Team “Larissa’s Crew” is swimming in honor of Larissa Jean Dhanani. Larissa is currently battling Acute Lymphomcytic Leukemia and on April 19, 2011, she received an extremely successful bone marrow transplant, thanks to an experimental protocol done with research funded by the Swim Across America. Larissa’s exceptional care and treatment provided by the Seattle Cancer Care Alliance has inspired us to give back to our community. Larissa is a truly inspiring woman and a very close friend and relative to all of us swimming in last year’s Swim Across America in Seattle, WA. Larissa is living proof that the funds raised through the Swim Across America directly affect the outcomes of those battling cancer.
Monthly Archives: March 2012
Hey folks – Here is a little gem on incorporating a 6-beat kick into your stroke. I have some work to do this week! See you in the water.
Marking its 65th year, Group Health Cooperative is an innovative, consumer-governed, nonprofit health care system that integrates care and coverage. Along with its subsidiary carriers, Group Health Options, Inc. and KPS Health Plans, Group Health works to improve the health of over 665,000 plan members in Washington and Idaho.
More than 9,000 staff employed by Group Health and Group Health Physicians, its contracted, multispecialty group practice, provide patient-centered, evidence-based care to members and the broader community through medical centers, a charitable foundation, and a nationally recognized research center.
If you have been following to this point or want to go back through the sequence, I hope you have noticed as much of an improvement as I have in the pool.
Yes, I felt a bit funny out there doing summersaults through the noodle a few weeks ago, but what a result!
This last freestyle flip turn installment ties all 5 steps together. I hope you can spend more time enjoying your workout, less time gasping for breath between turns.
Why do I swim? For Kass!
My Aunt Kathy was this amazing woman who played the role of “the cool aunt” for me. It could have been because she was my youngest Aunt, but I think it was much more than that… She watched MTV and liked hip hop, loved the Mariners and the Sonics, and let my cousin Wes and I turn her living room into a real life WWF wrestling arena.
I called her Kass because she was my friend. She and my Dad referred to each other simply as Dude and Dudette. Most of all, she was “cool” because of the great relationship she had with her kids. She poured herself into them, and they in turn into her. She was their friend when they needed a friend, and a mom when they needed a mom. I became a father myself recently, and it makes me happy to know that she is an ingredient in the tossed salad of parenthood that comes from mixing in my wife and both our families.
Kathy passed away in November after a 7 year battle with ovarian cancer. It wasn’t the first time cancer struck our family, but that didn’t make it any easier. Through it all, she kept her amazing spirit and managed to smile at every opportunity, even if she had to create one. When I hopped in the pool two years ago to begin training to swim in her honor, it had been years since I tallied up any yardage.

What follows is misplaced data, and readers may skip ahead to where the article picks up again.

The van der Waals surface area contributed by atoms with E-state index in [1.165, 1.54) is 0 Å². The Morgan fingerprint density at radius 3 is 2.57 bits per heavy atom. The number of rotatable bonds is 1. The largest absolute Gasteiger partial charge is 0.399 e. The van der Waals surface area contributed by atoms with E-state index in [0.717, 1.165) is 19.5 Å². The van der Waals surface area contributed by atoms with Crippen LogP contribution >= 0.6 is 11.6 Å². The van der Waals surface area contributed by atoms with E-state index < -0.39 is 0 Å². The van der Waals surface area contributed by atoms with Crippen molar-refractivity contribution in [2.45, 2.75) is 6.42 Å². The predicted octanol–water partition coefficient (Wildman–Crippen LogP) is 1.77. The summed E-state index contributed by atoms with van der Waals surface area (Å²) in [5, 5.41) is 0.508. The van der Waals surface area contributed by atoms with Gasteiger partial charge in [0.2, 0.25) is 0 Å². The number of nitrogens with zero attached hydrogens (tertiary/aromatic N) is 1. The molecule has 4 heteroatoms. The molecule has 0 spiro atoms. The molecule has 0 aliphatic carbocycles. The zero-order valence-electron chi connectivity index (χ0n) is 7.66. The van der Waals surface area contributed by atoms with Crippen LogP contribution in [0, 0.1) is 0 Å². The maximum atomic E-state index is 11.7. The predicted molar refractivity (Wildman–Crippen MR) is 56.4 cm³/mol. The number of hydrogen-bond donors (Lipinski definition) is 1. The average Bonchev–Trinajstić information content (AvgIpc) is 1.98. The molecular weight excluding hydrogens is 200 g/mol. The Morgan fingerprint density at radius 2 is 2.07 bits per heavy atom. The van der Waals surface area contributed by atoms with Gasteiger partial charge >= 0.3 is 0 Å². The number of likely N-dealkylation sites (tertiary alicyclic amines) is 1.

Most life-long swimmers will agree: years of laps as an age group swimmer, then into high school and beyond, have a way of slowly wearing down the edges. But Kass kept putting one foot in front of the other, kept smiling, kept fighting… so why not keep putting one hand in front of the other each day for a few months? Slowly, the rhythms of the morning became ritual again, and I learned to love something all over. Just another thing Kass gave to Dad (Dude) and me: the rediscovery of something lost. This year, team Dudes for Kass transitions to swimming in Kass’ memory, which will undoubtedly take on new meaning and bring new revelations during the 6 o’clock hour. She may not be on shore holding a box of donuts, but she will be with our every stroke, as she always was.
Hey there Seattle Swim participants. If you are in the pool here in March, hopefully this series is of some use.
Here is part 4 of the 5 part series on learning a flip turn. See you in the water.
For those of you who may have missed the NBC Nightly News last night, there was excellent coverage of Jedd Wolchok, who heads up our Swim Across America Laboratory at Memorial Sloan Kettering. As most of you know, last year, the SAA Lab was responsible for developing ipilumumab, the first melanoma drug, to be approved by the FDA in over 13 years.
Swimming helped shape my life into what it is today. Remember that book All I Really Need to Know I Learned in Kindergarten? I could write the book All I Really Need to Know I Learned from Swimming.
I took my first swim lesson at age 4, joined a team at age 8, and swam competitively through high school. Swimming taught me to set goals and work hard. It taught me good sportsmanship and how to get along with others. It taught me to be interested in my health, which ultimately sparked my interest in medicine and led to my career in family medicine.
Swim Across America is the perfect combination of two of my life passions – health and swimming. I swim for the many patients that touch my life with their struggles against cancer. I swim for my former work partner, Dr. Jeff Schlameus, who died 4 years ago from chemotherapy complications. I swim for my fellow book group member, Donna Walsh, who lost her battle with lymphoma a little over a year ago. I swim for my lifelong friend, Christi Hanks, who was diagnosed with breast cancer and melanoma last year. I swim for my son’s friend, Evan Dubicki, who was diagnosed with leukemia at age 2. I swim for my high school friend’s mom, Cindy Karst, who is currently battling breast cancer.
Swimming makes me a better person. I swim for myself and for others. How perfect is that?